Miklós Ybl

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Miklós Ybl
Ybl Miklós VU.jpg
Miklós Ybl (1865)
Miklós Ybl

(1814-04-06)6 April 1814
Died(1891-01-22)22 January 1891
Alma materTU Wien, Vienna
Munich Academy, Munich
Arts et Métiers ParisTech, Paris
SpouseIda Lafite
PracticeHenrik Koch
Mihály Pollack
BuildingsBudapest Opera House
Saint Stephen's Basilica
Buda Castle

Miklós Ybl (6 April 1814 in Székesfehérvár – 22 January 1891 in Budapest) was one of Europe's leading architects in the mid to late nineteenth century as well as Hungary's most influential architect during his career. His most well-known work is the Hungarian State Opera House in Budapest (1875–84).


After graduating from the Institute of Technology (the Politechnikum) in Vienna, Ybl became Mihály Pollack's assistant in 1832 and worked in Henrik Koch's office between 1836 and 1840. Following this, he moved to Munich and then to Italy to study. After his return, he entered into partnership with the son of Mihály Pollack, Ágoston; together they refurbished the Ikervár castle of Count Lajos Batthyány. His first main work was the church in Fót, built between 1845 and 1855.

His early, large projects were built in Romantic style, influenced by eastern motifs. Although Romanesque shapes also occur in his later buildings, after his second study tour to Italy from 1860 he became interested in the possibility of the revitalisation of the Italian Renaissance style, and designed several neo-Renaissance buildings. Many of his buildings became, and indeed are still today, determinant elements of the cityscape of Budapest: Saint Stephen's Basilica (1867–91), the Rác Thermal Bath, the former Palace of Customs, (1871–74), and the throne room and Krisztinaváros wing of the Royal Palace. He also built countless churches, apartments and castles in the provinces.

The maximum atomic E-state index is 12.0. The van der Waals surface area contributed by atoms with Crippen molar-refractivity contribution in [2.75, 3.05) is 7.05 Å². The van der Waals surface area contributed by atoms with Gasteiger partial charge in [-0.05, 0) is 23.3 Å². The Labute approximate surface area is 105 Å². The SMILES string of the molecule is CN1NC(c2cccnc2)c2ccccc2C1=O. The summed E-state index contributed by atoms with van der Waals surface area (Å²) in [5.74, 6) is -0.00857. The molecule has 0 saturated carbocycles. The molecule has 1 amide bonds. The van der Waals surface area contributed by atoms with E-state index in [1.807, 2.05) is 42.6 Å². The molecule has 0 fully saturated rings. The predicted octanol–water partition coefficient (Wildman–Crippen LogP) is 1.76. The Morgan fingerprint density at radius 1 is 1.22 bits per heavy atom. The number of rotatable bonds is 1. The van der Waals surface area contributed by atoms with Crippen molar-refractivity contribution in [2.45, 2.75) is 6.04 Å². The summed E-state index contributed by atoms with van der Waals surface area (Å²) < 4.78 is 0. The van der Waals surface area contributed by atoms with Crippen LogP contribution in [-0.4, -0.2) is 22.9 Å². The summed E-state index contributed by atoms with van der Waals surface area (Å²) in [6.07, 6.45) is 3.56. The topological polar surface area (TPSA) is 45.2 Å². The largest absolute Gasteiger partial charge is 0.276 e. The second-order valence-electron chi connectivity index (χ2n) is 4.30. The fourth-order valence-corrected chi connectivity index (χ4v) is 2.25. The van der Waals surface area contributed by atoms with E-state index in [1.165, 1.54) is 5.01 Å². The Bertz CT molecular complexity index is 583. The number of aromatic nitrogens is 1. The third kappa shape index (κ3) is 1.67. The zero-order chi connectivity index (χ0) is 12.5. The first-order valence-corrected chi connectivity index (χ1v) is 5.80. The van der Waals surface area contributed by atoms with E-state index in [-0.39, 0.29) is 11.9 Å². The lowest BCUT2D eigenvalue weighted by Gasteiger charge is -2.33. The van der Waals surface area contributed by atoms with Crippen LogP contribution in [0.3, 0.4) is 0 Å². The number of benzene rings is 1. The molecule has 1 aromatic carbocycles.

The annual architectural prize founded in 1953 was named after him in his honor.


Major works[edit]

Ybl's burial place, plot 34/1, in the Kerepesi Cemetery, Budapest
  • 1845–1849. Fót, Károlyi castle rebuilding
  • 1845–1855. Fót, Roman Catholic church
  • cc. 1852. Budapest, Grabovszky – (Rózsa-) villa
  • 1857–58. Budapest, National stables
  • cc. 1860. Albertirsa, Szapáry chapel crypt
  • cc. 1860. Leányfalu, Gyulai-villa
  • cc. 1860. Gerla [hu], Wenckheim castle
  • 1860–1864. Nagycenk, R.C. church
  • from 1862 Kecskemét, Evangelical church
  • 1862–1865. Budapest, Festetics palace
  • 1863. Budapest, German theatre (not built)
  • from 1863. Budapest, Károly palace
  • 1863–1864. Budapest, MTA building
  • cc. 1865. Fegyvernek, Szapáry castle
  • 1865–1866. Budapest, old parliament building
  • 1865–1879. Budapest, R.C. church, Bakáts squ.
  • 1867. Budapest, Pálffy palace
  • 1867–1891. Budapest, Szent István basilica. Began by Hild, continued by Ybl and finished by J. Kauser
  • 1870–1874. Budapest, Customs house
  • 1871. Budapest, Margit bridge (not built)
  • cc. 1872. Parád, Ybl Hotel
  • 1873–1884. Budapest, Hungarian State Opera House
  • 1874–1982. Budapest, Castle kiosk and bazaar
  • 1875–1879. Ókígyós, Wenckheim castle
  • 1880–1882. Parádsasvár, Károlyi castle
  • 1880–1891. Budapest, Castle hill remodelling
  • 1882–1888. Budapest, Budapest Clarisseum R.C. church
  • 1883–1884. Budapest, Széchenyi palace (demolished)
  • cc. 1888. Parád, Erzsébet Hotel
  • and other structures in Csurgó, Doboz, Kétegyháza, Lengyeltóti, Mácsa, Marcali, Ókigyós, Surány, etc.

See also[edit]

External links[edit]

Media related to Miklós Ybl at Wikimedia Commons

  • "Ybl Miklós" (in Hungarian).